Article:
US Marshals Service Hit By Major Ransomware Attack

At this moment, it is unclear which group is responsible for the ransomware attack.

In response to the ransomware attack, the Marshals Service disconnected the affected system, and the Department of Justice initiated a forensic investigation.

The US Marshals Service, the agency responsible for federal prisoners and fugitives, has fallen victim to a ransomware attack that has compromised a computer system containing sensitive information.

The incident, which occurred on February 17, 2023, resulted in the theft of personal information belonging to targets of investigations, third parties, and certain US Marshals employees, according to a spokesperson for the service.

Drew Wade, the spokesperson for the US Marshals Service, said that the affected system contained “law enforcement sensitive information, including returns from legal process, administrative information, and personally identifiable information pertaining to subjects of USMS investigations.”

In response to the ransomware attack, the Marshals Service disconnected the affected system, and the Department of Justice initiated a forensic investigation.

The Justice Department has since confirmed that the ransomware attack constitutes a “major incident.” This term is used when a hack is significant enough that it requires a federal agency to notify Congress. The US Marshals Service has not revealed the identity of the attackers or their motives.

A senior official who is familiar with the matter told CNN that no data relating to the witness protection program was obtained during the incident. However, it is unclear whether any other sensitive information was stolen. The Justice Department’s investigation into the ransomware attack is ongoing.

In a comment to, Ryan McConechy, senior consultant at Barrier Networks said, “The US Marshals Service is one of America’s highest ranking law enforcement authorities, and it possesses highly sensitive information related to national security, witness protection programs and convicted felons.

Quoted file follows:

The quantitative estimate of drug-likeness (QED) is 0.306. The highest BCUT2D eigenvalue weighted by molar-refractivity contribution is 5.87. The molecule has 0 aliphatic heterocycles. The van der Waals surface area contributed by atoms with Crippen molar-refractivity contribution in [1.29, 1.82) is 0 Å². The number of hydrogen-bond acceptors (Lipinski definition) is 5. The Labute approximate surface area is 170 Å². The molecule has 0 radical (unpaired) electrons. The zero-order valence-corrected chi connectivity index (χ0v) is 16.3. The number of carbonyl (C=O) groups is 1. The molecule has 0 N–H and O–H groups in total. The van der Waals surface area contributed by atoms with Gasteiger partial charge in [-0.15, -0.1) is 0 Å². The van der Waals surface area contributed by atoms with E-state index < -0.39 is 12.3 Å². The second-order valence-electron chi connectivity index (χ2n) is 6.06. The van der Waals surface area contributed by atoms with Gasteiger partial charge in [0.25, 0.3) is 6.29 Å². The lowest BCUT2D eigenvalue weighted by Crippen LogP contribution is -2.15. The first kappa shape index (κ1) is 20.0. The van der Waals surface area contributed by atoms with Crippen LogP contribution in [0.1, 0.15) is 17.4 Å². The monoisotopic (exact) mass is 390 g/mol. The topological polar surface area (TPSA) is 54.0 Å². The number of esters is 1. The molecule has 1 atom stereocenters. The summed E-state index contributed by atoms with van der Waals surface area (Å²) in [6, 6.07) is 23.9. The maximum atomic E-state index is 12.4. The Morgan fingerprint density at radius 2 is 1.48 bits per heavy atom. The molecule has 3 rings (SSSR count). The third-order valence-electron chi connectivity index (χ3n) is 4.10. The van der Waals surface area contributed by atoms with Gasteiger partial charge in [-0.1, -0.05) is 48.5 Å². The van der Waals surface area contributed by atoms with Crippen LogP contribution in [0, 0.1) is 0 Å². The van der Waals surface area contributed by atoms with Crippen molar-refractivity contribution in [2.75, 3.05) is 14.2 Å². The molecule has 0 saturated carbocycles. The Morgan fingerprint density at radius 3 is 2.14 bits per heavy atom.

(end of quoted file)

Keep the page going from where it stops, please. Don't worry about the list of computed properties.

“The information obtained in this breach will be highly sensitive and could be used in extortion, sold onto nation-state actors, or even put the safety of US citizens at risk if their personal information, like address details, are exposed,” Ryan warned.

“Hardening systems to improve cyber resilience must be the priority, including using strong, unique passwords, implementing MFA and Zero Trust principles, using Privileged Access Management (PAM) to protect key accounts, deploying layered security to prevent lateral movement, and training employees regularly on phishing and cybercrime,” Ryan advised.

This is not the first major cyberattack on a US federal law enforcement agency this month. Earlier in February, the FBI was forced to contain malicious activity on part of its computer network, which was reportedly used in investigations of images of child sexual exploitation. It is not known whether the two incidents are related.

In December 2022, hackers leaked the FBI InfraGard database online. InfraGard is an FBI-launched security program to develop physical and cyber threat information-sharing collaborations with the private sector.

In November 2021, hackers managed to access the FBI’s server to send fake email threats. The FBI acknowledged the unauthorized access over the weekend, revealing that spam emails had been sent from the agency’s email server to thousands of organizations.

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